The Ambassador in the Soviet Union (Bullitt) to the Secretary of State

No. 728

Sir: With reference to my despatch, No. 714, of July 15, 1935,34 enclosing copies of two notes addressed by myself to Mr. Litvinov under dates of July 11, 1935, and July 13, 1935, respectively, and the originals of notes addressed by Mr. Litvinov to me under dates of July 13, 1935, and July 15, 1935, respectively, I have the honor to report that the more important Moscow daily newspapers published in full on July 14, 1935, the texts of the two notes dated July 13, 1935. My note of July 11 and Mr. Litvinov’s reply thereto of July 15 have not been published in the Soviet Union and no reference has thus far been made in the Soviet press to the fact that Mr. Litvinov had assured me that it was the intention of the Soviet Government to purchase during the next 12 months American goods to the value of 30 million dollars.

A number of Soviet papers have published editorial comment and articles with respect to the significance and scope of the reciprocal trade agreement between the United States and the Soviet Union which had been effected by the exchange of notes. It would appear that the writers of these comments and articles have been endeavoring to give their readers the impression (1) that the present agreement is merely the first step in the direction of solving the problem of Soviet-American trade relations and of placing those relations on a basis mutually advantageous to both countries; (2) that the agreement represents a shift in the attitude of the Government of the United States brought [Page 216] about through the pressure of American industrial circles which have not been satisfied with the attitude displayed by the American Government in the past with respect to Soviet trade; (3) that influential industrial and other groups in the United States are still dissatisfied with the status of American-Soviet commercial relations and are bringing pressure to bear upon the American Government to place extensive credits at the disposal of the Soviet Government; and (4) that until the United States Government is ready to furnish the Soviet Government with extensive credits and to lift certain barriers which at the present time are excluding certain types of Soviet products in the United States, the volume of trade between the two countries will remain limited, and that if barriers against Soviet products are lifted and credits are granted, the amount of Soviet purchases in the United States could be enormously increased.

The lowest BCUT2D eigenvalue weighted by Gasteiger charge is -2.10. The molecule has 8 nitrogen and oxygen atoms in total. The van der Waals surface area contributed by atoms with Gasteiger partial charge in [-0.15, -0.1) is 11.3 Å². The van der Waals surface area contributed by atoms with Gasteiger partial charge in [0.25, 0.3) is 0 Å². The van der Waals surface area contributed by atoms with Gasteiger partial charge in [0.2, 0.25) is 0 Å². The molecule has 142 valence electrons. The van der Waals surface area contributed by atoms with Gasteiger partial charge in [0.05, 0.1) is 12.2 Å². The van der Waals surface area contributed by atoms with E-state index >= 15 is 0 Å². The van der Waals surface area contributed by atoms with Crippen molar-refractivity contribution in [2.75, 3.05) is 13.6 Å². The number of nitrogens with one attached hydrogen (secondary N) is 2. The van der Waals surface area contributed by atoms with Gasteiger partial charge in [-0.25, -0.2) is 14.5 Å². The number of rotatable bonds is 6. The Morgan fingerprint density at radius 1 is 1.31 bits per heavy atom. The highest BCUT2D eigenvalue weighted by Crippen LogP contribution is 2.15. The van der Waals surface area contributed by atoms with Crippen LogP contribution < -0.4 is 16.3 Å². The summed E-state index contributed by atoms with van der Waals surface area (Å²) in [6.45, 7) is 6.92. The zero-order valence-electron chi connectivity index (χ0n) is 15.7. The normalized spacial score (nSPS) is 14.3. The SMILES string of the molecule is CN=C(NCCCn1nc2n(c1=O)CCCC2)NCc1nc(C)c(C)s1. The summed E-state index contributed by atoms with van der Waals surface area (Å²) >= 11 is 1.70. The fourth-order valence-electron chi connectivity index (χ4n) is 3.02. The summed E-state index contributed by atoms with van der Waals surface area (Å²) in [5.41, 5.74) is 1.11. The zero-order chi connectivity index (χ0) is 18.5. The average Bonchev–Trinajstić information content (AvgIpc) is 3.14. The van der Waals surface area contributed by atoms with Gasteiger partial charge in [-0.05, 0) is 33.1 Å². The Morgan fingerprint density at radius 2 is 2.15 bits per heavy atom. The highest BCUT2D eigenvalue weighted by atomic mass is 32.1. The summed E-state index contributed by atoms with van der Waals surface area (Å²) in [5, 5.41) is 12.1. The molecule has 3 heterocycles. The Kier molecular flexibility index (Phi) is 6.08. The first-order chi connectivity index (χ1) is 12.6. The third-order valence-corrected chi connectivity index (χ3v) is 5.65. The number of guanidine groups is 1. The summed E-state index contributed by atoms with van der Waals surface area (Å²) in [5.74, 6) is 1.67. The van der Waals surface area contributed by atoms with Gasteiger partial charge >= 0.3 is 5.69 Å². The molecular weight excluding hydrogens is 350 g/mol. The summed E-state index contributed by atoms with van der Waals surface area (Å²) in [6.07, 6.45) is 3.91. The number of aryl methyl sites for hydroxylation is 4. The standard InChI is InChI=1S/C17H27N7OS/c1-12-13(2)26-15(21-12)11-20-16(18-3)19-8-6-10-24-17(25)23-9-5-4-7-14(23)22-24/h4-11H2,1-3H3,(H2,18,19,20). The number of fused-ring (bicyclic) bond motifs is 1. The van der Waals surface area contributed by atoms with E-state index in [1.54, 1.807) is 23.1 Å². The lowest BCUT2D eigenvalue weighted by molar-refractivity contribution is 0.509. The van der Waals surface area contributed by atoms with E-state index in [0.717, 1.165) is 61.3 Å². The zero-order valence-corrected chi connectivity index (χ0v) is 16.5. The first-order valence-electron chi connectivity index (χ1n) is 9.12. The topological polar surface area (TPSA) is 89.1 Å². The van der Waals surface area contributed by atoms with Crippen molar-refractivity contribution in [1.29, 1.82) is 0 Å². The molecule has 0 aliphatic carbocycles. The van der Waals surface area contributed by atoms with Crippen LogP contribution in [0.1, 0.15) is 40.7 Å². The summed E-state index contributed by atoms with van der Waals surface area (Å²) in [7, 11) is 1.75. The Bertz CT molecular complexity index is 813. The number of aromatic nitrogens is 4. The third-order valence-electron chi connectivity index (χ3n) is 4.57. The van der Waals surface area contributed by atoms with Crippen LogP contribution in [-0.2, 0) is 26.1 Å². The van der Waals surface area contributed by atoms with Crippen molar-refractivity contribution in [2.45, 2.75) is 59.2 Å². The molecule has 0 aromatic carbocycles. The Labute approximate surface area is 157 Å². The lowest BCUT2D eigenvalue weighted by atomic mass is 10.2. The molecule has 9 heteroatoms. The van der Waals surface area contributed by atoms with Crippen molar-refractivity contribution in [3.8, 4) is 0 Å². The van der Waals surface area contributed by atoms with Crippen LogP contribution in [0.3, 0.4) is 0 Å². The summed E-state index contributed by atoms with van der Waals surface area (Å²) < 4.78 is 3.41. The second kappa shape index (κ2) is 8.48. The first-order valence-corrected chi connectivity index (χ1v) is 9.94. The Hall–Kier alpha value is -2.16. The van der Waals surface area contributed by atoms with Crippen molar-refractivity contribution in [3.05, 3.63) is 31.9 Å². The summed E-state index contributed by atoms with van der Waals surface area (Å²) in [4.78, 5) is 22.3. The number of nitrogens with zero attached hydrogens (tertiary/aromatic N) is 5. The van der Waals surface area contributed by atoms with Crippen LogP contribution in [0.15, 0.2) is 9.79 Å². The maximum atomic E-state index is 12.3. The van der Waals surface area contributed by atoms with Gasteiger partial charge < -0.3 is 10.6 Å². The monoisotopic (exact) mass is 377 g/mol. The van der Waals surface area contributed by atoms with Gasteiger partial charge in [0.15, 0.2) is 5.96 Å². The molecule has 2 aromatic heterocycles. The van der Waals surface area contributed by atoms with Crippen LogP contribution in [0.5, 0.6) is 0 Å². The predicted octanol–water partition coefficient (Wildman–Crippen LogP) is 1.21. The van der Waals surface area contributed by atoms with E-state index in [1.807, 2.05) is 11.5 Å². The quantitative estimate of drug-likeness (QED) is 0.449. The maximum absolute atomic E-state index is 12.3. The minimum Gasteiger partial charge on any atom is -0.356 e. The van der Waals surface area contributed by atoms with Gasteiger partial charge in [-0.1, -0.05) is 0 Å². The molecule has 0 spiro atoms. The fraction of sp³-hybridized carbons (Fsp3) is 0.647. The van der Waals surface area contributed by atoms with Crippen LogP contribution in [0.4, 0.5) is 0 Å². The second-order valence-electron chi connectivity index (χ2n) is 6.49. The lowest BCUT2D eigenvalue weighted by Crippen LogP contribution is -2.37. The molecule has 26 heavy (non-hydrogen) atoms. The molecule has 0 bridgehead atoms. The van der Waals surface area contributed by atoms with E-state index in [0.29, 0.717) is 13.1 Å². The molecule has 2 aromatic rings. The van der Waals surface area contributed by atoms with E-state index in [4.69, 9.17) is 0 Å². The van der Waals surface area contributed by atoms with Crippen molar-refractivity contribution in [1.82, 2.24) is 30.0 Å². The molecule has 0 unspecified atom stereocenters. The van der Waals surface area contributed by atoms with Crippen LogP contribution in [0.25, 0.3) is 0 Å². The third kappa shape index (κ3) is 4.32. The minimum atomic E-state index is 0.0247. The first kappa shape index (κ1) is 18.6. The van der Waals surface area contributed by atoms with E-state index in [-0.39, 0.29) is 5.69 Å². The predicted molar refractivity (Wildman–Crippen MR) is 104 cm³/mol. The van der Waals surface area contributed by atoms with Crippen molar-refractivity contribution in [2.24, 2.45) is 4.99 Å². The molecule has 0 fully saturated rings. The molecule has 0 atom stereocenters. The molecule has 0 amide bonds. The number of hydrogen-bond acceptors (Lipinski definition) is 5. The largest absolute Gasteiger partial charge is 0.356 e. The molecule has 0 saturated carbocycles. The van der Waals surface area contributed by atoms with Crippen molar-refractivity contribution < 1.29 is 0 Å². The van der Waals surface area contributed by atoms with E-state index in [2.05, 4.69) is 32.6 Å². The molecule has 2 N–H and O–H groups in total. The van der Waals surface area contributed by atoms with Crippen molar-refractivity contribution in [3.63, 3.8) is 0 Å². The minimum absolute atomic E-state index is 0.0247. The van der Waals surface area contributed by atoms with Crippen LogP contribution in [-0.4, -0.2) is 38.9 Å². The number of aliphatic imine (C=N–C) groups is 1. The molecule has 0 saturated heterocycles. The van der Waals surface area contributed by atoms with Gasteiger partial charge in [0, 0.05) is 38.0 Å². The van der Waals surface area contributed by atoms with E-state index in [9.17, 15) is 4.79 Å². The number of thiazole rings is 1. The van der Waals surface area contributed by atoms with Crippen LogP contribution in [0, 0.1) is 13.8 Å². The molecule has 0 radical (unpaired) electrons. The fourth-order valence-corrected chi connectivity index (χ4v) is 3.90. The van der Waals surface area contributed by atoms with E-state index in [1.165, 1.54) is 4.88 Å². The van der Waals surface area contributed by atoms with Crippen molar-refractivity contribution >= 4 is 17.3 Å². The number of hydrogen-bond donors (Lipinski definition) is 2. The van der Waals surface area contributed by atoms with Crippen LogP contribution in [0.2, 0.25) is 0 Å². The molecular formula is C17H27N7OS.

As of possible interest to the Department, a number of clippings from the Moscow Daily News, the English language newspaper of Moscow, and several translations of articles which have appeared in the Russian language press commenting upon the trade agreement, are attached hereto.35